24 December 2019

Aberdeenshire Council publishes wide-ranging strategy to support pollinator species

A wide-reaching strategy which aims to address the causes of decline in populations, diversity and range of Scottish pollinator species and help them thrive in future has been approved by Aberdeenshire councillors.

The Aberdeenshire Council Pollinator Action Plan 2019-2021 features five key objectives to make the region a more pollinator-friendly area by preventing further loss of flower-rich habitat, creating new areas of suitable habitat and enhancing connectivity between them, raising awareness and encouraging action across all sectors.

Members of the council’s Sustainability Committee recently welcomed the action plan which will see action taken across council services to meet the key objectives.

It will help raise awareness of the importance of pollinators in food production and in ecosystems and also contribute to the monitoring and recording of pollinator populations.

Another key objective will be the reduction of Aberdeenshire Council’s use of pesticides and other chemicals for pest and weed control which may have an effect on pollinator populations.

The action plan also sets out objectives to protect habitat for pollinators, including improving habitat connectivity and a strategy to protect existing areas of wildflower rich grassland.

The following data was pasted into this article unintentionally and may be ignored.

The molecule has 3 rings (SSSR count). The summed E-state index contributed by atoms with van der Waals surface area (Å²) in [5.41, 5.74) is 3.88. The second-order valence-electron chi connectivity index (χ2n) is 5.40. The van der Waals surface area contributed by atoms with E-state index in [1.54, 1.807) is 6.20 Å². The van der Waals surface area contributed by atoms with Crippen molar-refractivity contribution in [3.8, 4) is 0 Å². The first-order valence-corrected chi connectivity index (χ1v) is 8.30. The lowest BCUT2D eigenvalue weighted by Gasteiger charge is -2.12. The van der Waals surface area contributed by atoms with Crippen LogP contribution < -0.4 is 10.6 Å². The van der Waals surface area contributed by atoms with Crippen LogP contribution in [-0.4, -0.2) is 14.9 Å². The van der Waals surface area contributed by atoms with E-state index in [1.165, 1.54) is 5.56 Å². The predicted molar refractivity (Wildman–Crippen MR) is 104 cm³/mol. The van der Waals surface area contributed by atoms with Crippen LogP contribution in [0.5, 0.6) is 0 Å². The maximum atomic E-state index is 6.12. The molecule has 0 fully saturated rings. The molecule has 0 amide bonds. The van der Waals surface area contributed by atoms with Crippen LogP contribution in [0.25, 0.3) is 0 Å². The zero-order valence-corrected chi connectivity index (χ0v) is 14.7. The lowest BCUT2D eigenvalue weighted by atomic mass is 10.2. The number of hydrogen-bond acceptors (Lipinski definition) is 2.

Produced by the council’s Environment Team within Planning and Environment, the action plan will be regularly monitored to record achievements and assess any need to review the strategy prior to 2021.

Aberdeenshire Council’s two Pollinator Champions – councillors Peter Argyle and Leigh Wilson – have welcomed the adoption of the action plan.

Cllr Argyle commented: “This update of the original 2015 action plan emphasises that the conservation of pollinators continues to be a priority for Aberdeenshire Council.

“Pollinating insects are essential to healthy, functioning ecosystems as they have a key role in the reproduction of many plant species. They are also important to us humans - fertilising crops, providing food and also pollinating plants in our gardens.”

Cllr Wilson added: “Different types of pollinating insect have different requirements, but in order to survive and flourish, they generally require well connected sources of pollen and nectar throughout the flowering season together with shelter, nesting sites and appropriate spaces in which to breed and hibernate.

“By providing good habitats for pollinators we will also help to support a wide range of other invertebrates such as seed and insect-eating birds and small mammals.”